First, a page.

A History of Listening to Kids

Highlights has always valued what kids think and have to say, and we regularly engage with kids in authentic dialogue, whether it be through Dear Highlights letters or our annual State of the Kid survey.  Listening to kids informs our work and supports our mission to help kids become their best selves. The State of the Kid survey gives kids a national platform on which to speak and share their thoughts and opinions on topics relevant at the time.  

2017
2017

Kindness

Kindness and empathy were the themes of our 2017 survey. When asked “What do you think is most important to your parents, that you’re happy, do well in school, or are kind?” 44% responded “that I’m happy,” 33% answered “that I do well in school,” and only 23% said “that I’m kind.” We asked if it’s ever OK to be mean, with most kids agreeing that it’s never OK. They acknowledged that both kindness and honesty are important, but it’s more important to be honest.

2016
2016

The Election

Since 2016 was an election year, our questions focused on the presidential race. We learned that a majority of kids talked about the election at home with their family, and kids wanted the newly elected President to focus on “keeping our country safe.” Surprisingly, 65% of respondents said they would not want to run for President due to the high pressure of the job. And who wouldn’t consider repainting the White House? Thirty-six percent kids said they would want to paint it blue!

2015
2015

Discipline, Indulgence, and Competition

Behavioral topics like discipline, indulgence, and competition were the topics of the 2015 survey. Most kids agreed that discipline helps improve their behavior because it helps them determine right from wrong. When kids want to indulge themselves, about a third admitted they beg their parents for the special treat! But when it comes to competition, they mean business—most older kids (54%) said only winners should get trophies and awards, whereas younger kids (64%) said everyone should get recognized.

2014
2014

Parental Distraction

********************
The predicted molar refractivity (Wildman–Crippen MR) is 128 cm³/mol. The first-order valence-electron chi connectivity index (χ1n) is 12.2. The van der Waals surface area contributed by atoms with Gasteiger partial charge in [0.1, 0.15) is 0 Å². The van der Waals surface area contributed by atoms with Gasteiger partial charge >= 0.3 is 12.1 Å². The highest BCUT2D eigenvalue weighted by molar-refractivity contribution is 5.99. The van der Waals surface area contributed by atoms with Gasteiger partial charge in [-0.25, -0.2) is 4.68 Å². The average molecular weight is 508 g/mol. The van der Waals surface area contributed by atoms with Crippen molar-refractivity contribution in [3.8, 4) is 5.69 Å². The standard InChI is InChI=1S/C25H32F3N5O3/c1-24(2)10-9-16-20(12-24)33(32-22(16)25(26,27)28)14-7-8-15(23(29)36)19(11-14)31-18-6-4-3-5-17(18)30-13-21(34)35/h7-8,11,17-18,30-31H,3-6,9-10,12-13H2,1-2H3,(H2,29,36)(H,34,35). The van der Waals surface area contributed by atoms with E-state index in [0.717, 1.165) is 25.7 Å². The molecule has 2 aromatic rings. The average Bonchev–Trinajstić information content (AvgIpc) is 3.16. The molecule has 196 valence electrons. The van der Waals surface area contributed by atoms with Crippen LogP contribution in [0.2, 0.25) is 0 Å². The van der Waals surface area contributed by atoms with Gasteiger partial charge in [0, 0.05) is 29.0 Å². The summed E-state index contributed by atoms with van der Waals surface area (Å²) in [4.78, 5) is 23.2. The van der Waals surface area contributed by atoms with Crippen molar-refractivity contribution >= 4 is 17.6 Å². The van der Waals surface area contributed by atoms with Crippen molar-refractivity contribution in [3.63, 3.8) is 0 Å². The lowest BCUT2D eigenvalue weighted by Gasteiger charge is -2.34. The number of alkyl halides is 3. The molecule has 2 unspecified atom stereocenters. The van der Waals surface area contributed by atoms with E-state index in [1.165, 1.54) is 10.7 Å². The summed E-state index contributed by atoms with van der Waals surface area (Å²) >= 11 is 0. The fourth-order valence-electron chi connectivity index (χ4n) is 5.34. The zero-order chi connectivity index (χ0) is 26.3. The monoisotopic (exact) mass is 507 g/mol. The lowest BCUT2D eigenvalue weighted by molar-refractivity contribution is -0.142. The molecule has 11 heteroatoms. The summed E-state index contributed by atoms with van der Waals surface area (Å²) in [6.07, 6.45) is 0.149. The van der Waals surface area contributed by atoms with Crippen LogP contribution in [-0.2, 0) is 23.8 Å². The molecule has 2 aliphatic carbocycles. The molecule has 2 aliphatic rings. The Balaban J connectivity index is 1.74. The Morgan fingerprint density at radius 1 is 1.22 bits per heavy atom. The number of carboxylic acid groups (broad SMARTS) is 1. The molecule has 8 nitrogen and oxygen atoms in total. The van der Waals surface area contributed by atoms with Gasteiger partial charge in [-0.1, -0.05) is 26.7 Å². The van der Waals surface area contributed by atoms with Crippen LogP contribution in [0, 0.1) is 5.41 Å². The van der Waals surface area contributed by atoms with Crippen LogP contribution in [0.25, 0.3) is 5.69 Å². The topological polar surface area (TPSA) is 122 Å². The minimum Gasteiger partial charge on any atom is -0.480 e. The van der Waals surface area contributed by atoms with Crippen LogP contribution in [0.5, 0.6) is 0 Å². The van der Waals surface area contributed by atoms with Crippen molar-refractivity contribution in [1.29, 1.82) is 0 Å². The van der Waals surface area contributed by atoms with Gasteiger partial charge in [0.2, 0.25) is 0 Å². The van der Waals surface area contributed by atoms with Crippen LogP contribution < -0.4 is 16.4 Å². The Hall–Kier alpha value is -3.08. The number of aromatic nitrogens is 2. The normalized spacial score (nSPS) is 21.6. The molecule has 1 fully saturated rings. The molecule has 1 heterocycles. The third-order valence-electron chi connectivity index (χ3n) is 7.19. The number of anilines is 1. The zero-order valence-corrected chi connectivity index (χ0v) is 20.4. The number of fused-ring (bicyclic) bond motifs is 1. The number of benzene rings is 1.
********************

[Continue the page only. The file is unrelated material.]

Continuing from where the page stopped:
This year the main focus was on parental distraction but we also asked some questions about school and stress. Sixty-two percent of kids told us that their parents are preoccupied, mainly with cell phones. When asked what would happen if their parents lost their phone, one child said, “Wow, I can’t imagine. Probably Mommy would go nuts looking for it . . . ” 

2013
2013

Patriotism

Kids answered questions about patriotism in our fifth survey. When asked if their home country is the best, 77.9% responded with a positive “Yes!” Kids also stated that freedom was the best thing about living in the U.S., and most felt that it’s safer to be a kid today than when their parents were little. 

2012
2012

Inclusiveness

For our fourth survey, we asked kids to share their thoughts on inclusiveness. We learned that 88.6% of kids have a friend who is a different race or religion. Kids’ best advice on how to be friends with people who are different from them? Be nice and say “Hi!”

2011
2011

Bullying

This year, we wanted to dive into the more serious topics of how kids view and interact with others, including the impact of bullying. Sixty percent of kids said they had been bullied in the past; 55% said they’d tell a teacher or another adult if they saw bullying.

2010
2010

Family Life and the Future

Our second annual survey focused on family life and the future. We learned that 60% of kids get an allowance, 9:00 P.M. is the most popular bedtime, and playtime is best spent with their parents! Our respondents shared fun ideas about the future—27% thought we’ll have new inventions like special cars, and 36% planned to travel to outer space!

2009
2009

Inaugural Survey

This was the first year of our State of the Kid survey! Our questions ranged from chores and time management to people kids admire and respect in their lives. We asked thought-provoking questions like, “If you had 5 minutes to talk to our new President, what would you tell him?” And our favorite in-depth response: “We need to change school hours to 9 A.M. so I don’t have to get up early.”